An A-Z of the World – E. H. Gombrich on: the Industrial Revolution

As an aid to students, teachers and parents, we have constructed an A–Z of the World taken from E. H. Gombrich’s, A Little History of the World. We’ve shared bite size introductions to historical figures, events and periods – using Gombrich’s magical words – along with links to free resources, so that readers of all ages can discover more. For I, Gombrich covers the Industrial Revolution.


The Industrial Revolution

E. H. Gombrich: Mastering the mathematics of nature enabled people not only to understand the forces of nature, but to use them. And they were now harnessed and put to work for mankind.

The steam engine came first. In 1769 a Scottish engineer named James Watt patented a proper steam engine. At first the engine was mainly used to pump water out of mines, but people soon saw the possibility of using it to drive carriages or ships. At about the same time attempts were also being made in England to propel vehicles using steam. In 1814 George Stephenson built the first effective steam locomotive and in 1825 the first railway line was opened between the towns of Stockton and Darlington. Within thirty years there were railway lines all over Britain, America, throughout almost all of Europe, and in India. These lines went over mountains, through tunnels and over great rivers, and carried people at least ten times as quickly as the fastest stagecoach.

It was much the same with the invention of the electric telegraph, the only means of rapid communication before the telephone. In 1837 an American artist called Samuel Morse succeeded in sending a short telegram to his friends. Once again, hardly more than ten years had passed before use of the telegraph was widespread.

‘All of these developments produced a tremendous upheaval in people’s lives. Everything was turned upside-down and hardly anything stayed where it had been.’

However, other machines changed the world even more profoundly. These were the machines that made user of the forces of nature instead of manpower. Take spinning and weaving, for example – work that had always been done by artisans. When the demand for cloth increased (around the time of Louis XIV), factories already existed, but the work was done by hand. It took a while for people to realise that their new knowledge of nature could be applied to the production of cloth. The dates are much the same as those of the other great inventions. People were experimenting with various sorts of spinning machines from 1740 onwards. The mechanical loom was introduced at about the same time. And again, it was in England that these machines were first made and used. Machines and factories needed coal and iron, so countries which had their own coal and iron were at a great advantage.

All of these developments produced a tremendous upheaval in people’s lives. Everything was turned upside-down and hardly anything stayed where it had been.

Discover more A-Z blogposts here.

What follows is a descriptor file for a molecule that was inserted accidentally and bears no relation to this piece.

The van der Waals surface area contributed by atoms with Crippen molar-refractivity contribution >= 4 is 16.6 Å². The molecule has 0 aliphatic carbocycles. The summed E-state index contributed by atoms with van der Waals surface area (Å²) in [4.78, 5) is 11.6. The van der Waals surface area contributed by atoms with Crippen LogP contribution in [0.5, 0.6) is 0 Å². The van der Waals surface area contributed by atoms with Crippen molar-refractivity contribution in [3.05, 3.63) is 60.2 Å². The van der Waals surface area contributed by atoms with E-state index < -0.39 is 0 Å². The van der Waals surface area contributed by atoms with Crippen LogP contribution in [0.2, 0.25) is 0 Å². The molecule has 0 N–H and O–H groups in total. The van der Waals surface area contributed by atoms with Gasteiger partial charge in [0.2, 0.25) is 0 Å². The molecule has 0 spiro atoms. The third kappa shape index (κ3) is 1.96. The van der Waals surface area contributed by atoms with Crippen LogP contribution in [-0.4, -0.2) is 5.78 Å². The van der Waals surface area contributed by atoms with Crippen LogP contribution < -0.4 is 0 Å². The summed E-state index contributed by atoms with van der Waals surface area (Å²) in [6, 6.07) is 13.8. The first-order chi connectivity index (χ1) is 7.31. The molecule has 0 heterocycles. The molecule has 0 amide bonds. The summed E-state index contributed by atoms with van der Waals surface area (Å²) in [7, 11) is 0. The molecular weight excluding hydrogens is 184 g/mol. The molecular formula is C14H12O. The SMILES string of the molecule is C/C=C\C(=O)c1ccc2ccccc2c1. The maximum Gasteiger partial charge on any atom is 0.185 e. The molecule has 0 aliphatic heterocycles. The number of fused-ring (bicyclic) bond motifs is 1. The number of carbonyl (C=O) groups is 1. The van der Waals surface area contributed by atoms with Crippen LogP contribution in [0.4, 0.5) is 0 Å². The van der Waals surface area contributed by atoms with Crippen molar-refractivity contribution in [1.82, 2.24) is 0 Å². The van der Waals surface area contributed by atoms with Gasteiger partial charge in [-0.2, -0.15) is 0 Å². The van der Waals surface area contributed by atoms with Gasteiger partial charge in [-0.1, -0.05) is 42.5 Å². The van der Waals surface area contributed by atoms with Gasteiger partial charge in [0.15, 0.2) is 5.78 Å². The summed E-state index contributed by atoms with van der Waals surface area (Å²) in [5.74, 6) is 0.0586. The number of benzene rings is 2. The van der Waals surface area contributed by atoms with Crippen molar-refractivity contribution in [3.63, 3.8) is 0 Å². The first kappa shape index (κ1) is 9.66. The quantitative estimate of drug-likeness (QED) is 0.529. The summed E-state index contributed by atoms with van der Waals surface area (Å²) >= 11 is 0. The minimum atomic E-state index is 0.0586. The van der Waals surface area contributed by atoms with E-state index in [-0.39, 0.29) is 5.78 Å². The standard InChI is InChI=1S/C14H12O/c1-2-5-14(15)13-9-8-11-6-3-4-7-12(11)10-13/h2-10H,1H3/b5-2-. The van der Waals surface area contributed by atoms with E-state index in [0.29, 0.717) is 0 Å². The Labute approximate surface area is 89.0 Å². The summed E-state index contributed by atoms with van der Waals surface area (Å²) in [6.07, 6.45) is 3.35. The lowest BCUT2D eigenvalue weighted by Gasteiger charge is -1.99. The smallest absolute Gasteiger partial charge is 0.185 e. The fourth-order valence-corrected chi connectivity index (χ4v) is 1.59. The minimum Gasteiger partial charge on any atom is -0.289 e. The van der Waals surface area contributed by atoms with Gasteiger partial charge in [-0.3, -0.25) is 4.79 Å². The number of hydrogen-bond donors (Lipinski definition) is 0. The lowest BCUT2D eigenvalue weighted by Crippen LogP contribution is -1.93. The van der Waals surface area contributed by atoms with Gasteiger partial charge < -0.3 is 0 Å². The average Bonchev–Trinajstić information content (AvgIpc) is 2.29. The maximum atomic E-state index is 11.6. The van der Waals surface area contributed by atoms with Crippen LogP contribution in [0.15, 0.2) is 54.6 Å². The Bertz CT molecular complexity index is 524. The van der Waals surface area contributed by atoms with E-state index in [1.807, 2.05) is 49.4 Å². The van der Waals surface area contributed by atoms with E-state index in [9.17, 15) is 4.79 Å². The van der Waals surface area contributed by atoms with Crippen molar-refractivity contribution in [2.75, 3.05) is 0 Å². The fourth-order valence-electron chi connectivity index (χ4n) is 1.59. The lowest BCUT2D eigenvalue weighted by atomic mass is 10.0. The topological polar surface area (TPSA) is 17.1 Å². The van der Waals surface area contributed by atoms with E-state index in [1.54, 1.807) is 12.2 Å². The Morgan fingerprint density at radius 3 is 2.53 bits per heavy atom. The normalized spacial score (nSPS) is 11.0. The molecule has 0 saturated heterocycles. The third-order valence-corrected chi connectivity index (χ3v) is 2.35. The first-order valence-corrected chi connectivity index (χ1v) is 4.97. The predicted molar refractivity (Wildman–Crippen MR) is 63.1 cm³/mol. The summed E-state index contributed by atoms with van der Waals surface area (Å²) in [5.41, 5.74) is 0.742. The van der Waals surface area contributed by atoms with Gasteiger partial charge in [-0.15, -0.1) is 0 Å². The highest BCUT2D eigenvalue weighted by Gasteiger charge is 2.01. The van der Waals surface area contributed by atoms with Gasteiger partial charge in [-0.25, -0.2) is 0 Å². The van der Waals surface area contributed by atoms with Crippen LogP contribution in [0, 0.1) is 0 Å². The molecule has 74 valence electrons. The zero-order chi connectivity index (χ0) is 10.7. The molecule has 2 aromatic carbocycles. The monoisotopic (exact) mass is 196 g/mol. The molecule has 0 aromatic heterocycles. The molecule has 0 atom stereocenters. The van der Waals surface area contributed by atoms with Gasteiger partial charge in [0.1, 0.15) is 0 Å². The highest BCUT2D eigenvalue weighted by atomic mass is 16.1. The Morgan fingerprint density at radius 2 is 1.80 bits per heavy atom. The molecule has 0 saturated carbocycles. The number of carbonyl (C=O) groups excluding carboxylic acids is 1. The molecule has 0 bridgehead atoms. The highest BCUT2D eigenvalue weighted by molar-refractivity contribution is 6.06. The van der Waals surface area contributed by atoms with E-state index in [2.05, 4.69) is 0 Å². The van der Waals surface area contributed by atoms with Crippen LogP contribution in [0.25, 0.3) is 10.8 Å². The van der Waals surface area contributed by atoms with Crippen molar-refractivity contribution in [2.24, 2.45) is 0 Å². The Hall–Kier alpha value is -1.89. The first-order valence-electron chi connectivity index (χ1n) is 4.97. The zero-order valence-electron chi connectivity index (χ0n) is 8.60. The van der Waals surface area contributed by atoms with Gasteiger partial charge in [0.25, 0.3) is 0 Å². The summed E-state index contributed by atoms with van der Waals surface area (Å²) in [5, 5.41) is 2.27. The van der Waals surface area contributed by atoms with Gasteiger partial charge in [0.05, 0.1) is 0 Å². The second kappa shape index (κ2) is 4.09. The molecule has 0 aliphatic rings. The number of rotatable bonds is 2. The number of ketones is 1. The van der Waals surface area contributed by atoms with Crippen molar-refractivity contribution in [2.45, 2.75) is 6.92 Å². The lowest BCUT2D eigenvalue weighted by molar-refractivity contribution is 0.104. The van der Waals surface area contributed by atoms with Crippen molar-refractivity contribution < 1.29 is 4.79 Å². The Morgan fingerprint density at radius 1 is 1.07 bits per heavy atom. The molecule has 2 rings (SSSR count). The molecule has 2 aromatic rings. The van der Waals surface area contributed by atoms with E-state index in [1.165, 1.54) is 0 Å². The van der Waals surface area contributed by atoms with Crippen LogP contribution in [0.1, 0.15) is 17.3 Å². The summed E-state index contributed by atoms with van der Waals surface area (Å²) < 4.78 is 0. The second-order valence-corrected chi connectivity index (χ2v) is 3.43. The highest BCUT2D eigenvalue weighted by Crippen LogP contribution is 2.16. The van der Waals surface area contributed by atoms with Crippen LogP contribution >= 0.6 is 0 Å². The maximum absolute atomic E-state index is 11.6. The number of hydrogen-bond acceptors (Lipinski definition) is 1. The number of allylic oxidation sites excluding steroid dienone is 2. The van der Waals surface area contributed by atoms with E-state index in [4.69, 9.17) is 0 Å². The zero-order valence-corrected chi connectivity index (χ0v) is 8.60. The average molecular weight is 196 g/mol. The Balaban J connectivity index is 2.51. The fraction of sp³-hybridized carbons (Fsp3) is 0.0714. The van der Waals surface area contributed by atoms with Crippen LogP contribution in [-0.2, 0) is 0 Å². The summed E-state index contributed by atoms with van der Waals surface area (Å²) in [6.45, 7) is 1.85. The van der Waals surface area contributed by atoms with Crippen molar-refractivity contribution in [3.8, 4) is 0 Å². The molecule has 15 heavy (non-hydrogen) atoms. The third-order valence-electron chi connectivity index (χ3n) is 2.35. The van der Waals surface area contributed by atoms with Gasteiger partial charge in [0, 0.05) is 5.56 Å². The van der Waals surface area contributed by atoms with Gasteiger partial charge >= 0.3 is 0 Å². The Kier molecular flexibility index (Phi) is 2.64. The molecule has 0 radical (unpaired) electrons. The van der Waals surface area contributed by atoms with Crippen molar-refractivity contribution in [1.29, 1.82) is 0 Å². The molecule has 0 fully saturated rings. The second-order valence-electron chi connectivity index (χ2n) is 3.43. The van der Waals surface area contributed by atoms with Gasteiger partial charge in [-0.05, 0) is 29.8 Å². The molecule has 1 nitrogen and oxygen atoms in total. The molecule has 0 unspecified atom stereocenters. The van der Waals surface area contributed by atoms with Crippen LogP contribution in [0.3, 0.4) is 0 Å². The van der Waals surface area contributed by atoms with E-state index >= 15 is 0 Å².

Free Resources to Learn More about the Industrial Revolution

At the time of publication, these resources were free to use:

BBC Bitesize (KS3)
The Industrial Revolution

BBC History
All Change in the Victorian Age – Bruce Robinson
The Workshop of the World – Professor Pat Hudson
Who Wants to Be a Cotton Millionaire? (game)

BBC Teach
Why the Industrial Revolution Happened Here – Professor Jeremy Black (videos)
The Industrial Revolution – Andrew Marr (video)

BBC In Our Time
The Industrial Revolution
Consequences of the Industrial Revolution
The Industrial Revolution (articles and video)  

Ducksters Education Site
Specifically for younger students: more information on the Industrial Revolution in the United States  

Khan Academy
Various resources

The Yale Blog
‘Hell Upon Earth’? The True Nature of the Victorian City – Emma Griffin

This page provides access to a list of free online resources. It is not intended to endorse any particular resource.

A Little History of the World

All the descriptions in this A-Z are taken from E. H. Gombrich’s A Little History of the World.

Philip Pullman described the book as, “A brilliant piece of narrative, splendidly organised, told with an energy and confidence that are enormously attractive, and suffused with all the humanity and generosity of spirit that Gombrich’s thousands of admirers came to cherish during his long and richly productive life. It’s a wonderful surprise: irresistible, in fact.”

Discover More

The Little Histories are vivid storybook introductions for the young and old alike. Inspiring and entertaining, each short book lays out our greatest subjects in deceptively simple, engaging tones. With charming and personal insights each expert gently takes the reader from ancient times to the present through bite size chapters, ideal as bedtime reading or on the journey to work. Other Little Histories available include, Philosophy, Economics, Science, Literature, Language, Religion and Poetry. More details about the whole series can be found on the Little Histories website.

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